Good news / bad news, take two

by John Hocevar

October 18, 2006

First, the good news: NOAA Fisheries has announced that they are scrapping efforts to promote the disastrous Open Ocean Aquaculture bill.  NOAA’s Bill Hogarth says they’ll come back next year with a revised proposal that will have more environmental safeguards.

Advocates pushing to open up U.S. waters between 3 and 200 miles offshore to fish farms have argued that this will take pressure off dwindling wild fish stocks.  Unfortunately, large scale open ocean farms are likely to do more harm than good.  These farms tend to use carnivorous fish, which still rely on wild fish for food.  In addition to the obvious problem with catching wild fish to feed farmed fish, there are also concerns about disease and parasites associated with dense concentrations of farmed fish – and about the steps taken to minimize these risks, such as use of genetically modified fish or antibiotics.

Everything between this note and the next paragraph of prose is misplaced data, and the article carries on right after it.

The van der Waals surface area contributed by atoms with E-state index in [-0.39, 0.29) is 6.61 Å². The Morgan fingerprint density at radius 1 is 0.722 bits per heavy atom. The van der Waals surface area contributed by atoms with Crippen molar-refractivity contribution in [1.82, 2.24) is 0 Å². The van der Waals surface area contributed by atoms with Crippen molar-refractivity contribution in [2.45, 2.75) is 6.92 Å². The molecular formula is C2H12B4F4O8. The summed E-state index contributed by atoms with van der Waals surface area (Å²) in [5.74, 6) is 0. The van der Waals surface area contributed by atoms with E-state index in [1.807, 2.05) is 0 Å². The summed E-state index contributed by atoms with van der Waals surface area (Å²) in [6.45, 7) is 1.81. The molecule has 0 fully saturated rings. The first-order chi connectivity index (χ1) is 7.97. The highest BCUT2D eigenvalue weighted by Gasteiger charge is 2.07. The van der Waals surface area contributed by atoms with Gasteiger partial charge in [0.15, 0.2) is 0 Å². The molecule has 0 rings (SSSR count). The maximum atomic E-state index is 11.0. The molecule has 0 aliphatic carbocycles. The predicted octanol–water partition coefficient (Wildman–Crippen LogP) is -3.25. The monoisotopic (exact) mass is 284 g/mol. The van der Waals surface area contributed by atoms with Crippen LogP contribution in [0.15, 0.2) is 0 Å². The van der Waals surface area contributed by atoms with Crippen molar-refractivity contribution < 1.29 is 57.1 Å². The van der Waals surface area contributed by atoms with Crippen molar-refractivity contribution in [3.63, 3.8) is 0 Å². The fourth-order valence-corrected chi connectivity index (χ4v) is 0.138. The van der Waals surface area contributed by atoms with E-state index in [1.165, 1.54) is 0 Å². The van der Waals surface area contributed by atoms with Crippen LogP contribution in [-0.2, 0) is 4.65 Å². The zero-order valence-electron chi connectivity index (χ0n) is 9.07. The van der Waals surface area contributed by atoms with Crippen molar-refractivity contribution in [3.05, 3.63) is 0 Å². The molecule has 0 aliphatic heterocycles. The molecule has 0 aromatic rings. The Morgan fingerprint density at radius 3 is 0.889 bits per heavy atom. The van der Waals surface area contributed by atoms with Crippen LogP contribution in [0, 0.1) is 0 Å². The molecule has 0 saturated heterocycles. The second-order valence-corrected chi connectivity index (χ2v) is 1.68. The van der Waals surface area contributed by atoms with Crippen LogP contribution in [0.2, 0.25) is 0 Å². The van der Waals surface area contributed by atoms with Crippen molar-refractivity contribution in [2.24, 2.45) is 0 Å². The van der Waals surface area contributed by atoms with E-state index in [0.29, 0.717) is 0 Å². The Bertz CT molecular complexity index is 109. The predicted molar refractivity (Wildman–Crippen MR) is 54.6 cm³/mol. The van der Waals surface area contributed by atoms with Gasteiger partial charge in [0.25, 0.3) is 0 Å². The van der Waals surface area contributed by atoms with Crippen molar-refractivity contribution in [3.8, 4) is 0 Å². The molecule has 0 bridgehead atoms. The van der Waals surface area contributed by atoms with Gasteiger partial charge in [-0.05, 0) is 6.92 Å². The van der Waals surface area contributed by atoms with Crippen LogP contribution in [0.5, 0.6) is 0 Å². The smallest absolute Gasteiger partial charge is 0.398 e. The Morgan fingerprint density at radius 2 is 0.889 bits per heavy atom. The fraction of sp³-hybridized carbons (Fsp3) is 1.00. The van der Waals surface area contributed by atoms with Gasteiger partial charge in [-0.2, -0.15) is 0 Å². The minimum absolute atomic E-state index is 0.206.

So it’s definitely good news to hear that the next version of the bill will be more environmentally friendly, but it’s pretty likely that the new bill won’t fix the problems with open ocean aquaculture either.

On to the bad news:  after catching three billion pounds of Alaska pollock per year, the stock size is starting to decline.  The North Pacific Fishery Management Council announced a preliminary decision to reduce the Bering Sea pollock quota by over 4%, and rumors are flying that the reduction could ultimately be much larger.  Projections for 2008 are worse still. 

If there is a silver lining to this cloud, it comes in the hope that this will serve as a wake up call to fishery managers.  It’s time to take a more precautionary, ecosystem-based approach to fishery management.  We need to leave enough fish in the ocean to feed the rest of the marine mammals, sea birds, and fish that depend on them for food – not to mention the fishing dependent communities that are already struggling from the impacts of "localized depletion." 

For the oceans –

John H

John Hocevar

By John Hocevar

An accomplished campaigner, explorer, and marine biologist, John has helped win several major victories for marine conservation since becoming the director of Greenpeace's oceans campaign in 2004.

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